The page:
More people will sign up if you ask them AFTER you give them something than will sign up if you ask them BEFORE you give them something.
"I found that only 9% of prospects filled out a form required to access some valuable content on my website," states Mac McIntosh, one of the leading experts in Business-to-Business sales lead generation. "So I instead let them download without filling out a form, simply opening a new window for the download, then changing the background window to thank them for downloading and asking them to tell us more about their needs. That resulted in a 45% form completion rate, vs. the 9%. Perhaps this is because I gave them something valuable first, then asked for more information."
People hate filling out forms. They hate giving you personal information. However, if you do something useful for them first then they are more likely to give you that information. How did Mac come to this realization? Like all great web professionals, Mac manages his website based on a process of continuous improvement rather than the traditional launch-and-leave approach.
He explains that he "experimented with asking only a few key questions on a form, such as name/title/email, capturing the lead when they hit submit, then asking additional questions on a second page. This nearly doubled the number of leads captured, and I found that nearly 40% of them answered the second set of questions too. This maximized the number of leads captured, and the amount of information shared. I figured this all out by testing; something every B2B marketer should be doing."
Web marketing and communication is about helping people along their way rather than getting in their way. Once they're on your website, don't try and get attention. Rather, pay attention to what the customer wants to do. Make decisions based on evidence of actual customer behaviour on your site. Use facts, not opinions.
"Marketing on the web is more about being found when prospective customers are searching for solutions or for products or services like yours," Mac explains. The first rule of web marketing is: sell to the customer what they're looking for.
"The prospective customer is now in control; both in Business-to-Business (B2B) and Business-to-Consumer (B2C)," Mac explains. "I can't speak for B2C, but we in B2B need to figure out how to help them buy, matching our marketing/selling process to their buying process, not just try to sell them or make them fit our sales process."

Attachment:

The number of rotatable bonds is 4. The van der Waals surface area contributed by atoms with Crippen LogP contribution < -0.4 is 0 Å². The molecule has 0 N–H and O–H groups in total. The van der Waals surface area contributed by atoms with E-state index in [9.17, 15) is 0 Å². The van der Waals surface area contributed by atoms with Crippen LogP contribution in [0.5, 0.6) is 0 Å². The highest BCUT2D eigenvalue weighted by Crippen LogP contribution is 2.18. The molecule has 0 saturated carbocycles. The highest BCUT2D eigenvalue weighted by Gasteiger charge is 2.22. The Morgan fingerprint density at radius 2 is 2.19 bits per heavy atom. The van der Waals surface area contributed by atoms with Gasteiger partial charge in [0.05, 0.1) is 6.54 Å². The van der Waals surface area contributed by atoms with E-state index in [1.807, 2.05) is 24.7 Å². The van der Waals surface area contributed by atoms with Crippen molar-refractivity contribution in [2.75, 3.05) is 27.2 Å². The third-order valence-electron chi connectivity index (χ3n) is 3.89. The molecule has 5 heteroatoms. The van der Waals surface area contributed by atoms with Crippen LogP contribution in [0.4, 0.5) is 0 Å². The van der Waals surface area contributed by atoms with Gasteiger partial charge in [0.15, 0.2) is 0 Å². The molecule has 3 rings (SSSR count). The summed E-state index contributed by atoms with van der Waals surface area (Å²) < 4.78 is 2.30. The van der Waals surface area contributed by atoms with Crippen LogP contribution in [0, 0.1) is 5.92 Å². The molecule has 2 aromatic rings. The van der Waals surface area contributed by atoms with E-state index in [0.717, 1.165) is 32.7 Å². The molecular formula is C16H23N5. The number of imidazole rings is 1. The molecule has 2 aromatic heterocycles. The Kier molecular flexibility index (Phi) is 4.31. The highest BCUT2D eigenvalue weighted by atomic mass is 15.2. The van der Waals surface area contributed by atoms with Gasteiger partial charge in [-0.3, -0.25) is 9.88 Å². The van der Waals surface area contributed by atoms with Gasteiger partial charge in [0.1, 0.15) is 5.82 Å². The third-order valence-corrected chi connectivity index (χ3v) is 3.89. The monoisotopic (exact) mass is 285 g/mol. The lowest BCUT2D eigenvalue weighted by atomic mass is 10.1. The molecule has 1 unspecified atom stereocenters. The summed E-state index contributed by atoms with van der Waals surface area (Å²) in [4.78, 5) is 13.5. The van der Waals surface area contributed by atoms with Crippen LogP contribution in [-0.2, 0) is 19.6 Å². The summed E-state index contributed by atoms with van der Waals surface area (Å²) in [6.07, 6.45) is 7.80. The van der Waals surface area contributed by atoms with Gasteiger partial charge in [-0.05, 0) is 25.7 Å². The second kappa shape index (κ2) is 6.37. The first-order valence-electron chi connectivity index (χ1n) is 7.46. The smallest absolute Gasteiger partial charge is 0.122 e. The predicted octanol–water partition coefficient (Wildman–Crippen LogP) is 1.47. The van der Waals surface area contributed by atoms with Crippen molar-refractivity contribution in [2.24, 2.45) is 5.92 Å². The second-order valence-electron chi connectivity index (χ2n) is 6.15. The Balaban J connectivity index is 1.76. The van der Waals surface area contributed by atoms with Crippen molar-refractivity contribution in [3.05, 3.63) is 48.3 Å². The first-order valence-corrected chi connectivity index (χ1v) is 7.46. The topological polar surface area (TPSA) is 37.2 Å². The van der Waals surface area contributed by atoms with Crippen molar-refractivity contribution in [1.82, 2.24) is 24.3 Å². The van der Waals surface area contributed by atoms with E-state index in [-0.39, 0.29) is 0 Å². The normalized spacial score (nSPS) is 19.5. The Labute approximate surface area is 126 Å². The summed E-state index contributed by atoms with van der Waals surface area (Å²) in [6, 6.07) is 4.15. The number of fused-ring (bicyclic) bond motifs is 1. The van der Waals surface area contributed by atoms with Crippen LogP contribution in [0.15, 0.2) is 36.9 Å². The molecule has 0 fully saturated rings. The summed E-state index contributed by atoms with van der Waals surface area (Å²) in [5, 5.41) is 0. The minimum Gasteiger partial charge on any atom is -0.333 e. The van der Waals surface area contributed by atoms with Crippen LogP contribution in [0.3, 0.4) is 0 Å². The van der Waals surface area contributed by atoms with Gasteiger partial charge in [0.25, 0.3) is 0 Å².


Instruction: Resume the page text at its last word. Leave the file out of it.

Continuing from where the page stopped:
Treat the customer as an intelligent stranger who has walked into your restaurant and ordered the vegetarian option. Don't try and turn them into a meat eater because your most profitable and recently launched dish is a "Meat Supreme" pizza. It won't work. You'll lose the customer. Lose the sale. Damage your brand.
M. H. (Mac) McIntosh, has just been selected as #1 of the Sales Lead Management Association's 2010 "Top 50 Most Influential People", is president and principal consultant of B2B marketing consulting firm Mac McIntosh Incorporated, and is a founding partner of the B2B marketing automation services firm AquireB2B. Mac and his associates specialize in helping companies generate more high-quality B2B sales leads, turn them into sales, track and measure results, and provide a favorable return on investment.
Related Reading: Content Management Equals Continuous Improvement
About the Author
Gerry McGovern, a content management author and consultant, has spoken, written and consulted extensively on writing for the web and web content management issues since 1994. His latest book The Stranger's Long Neck: How to Deliver What Your Customers Really Want Online was published in July 2010.
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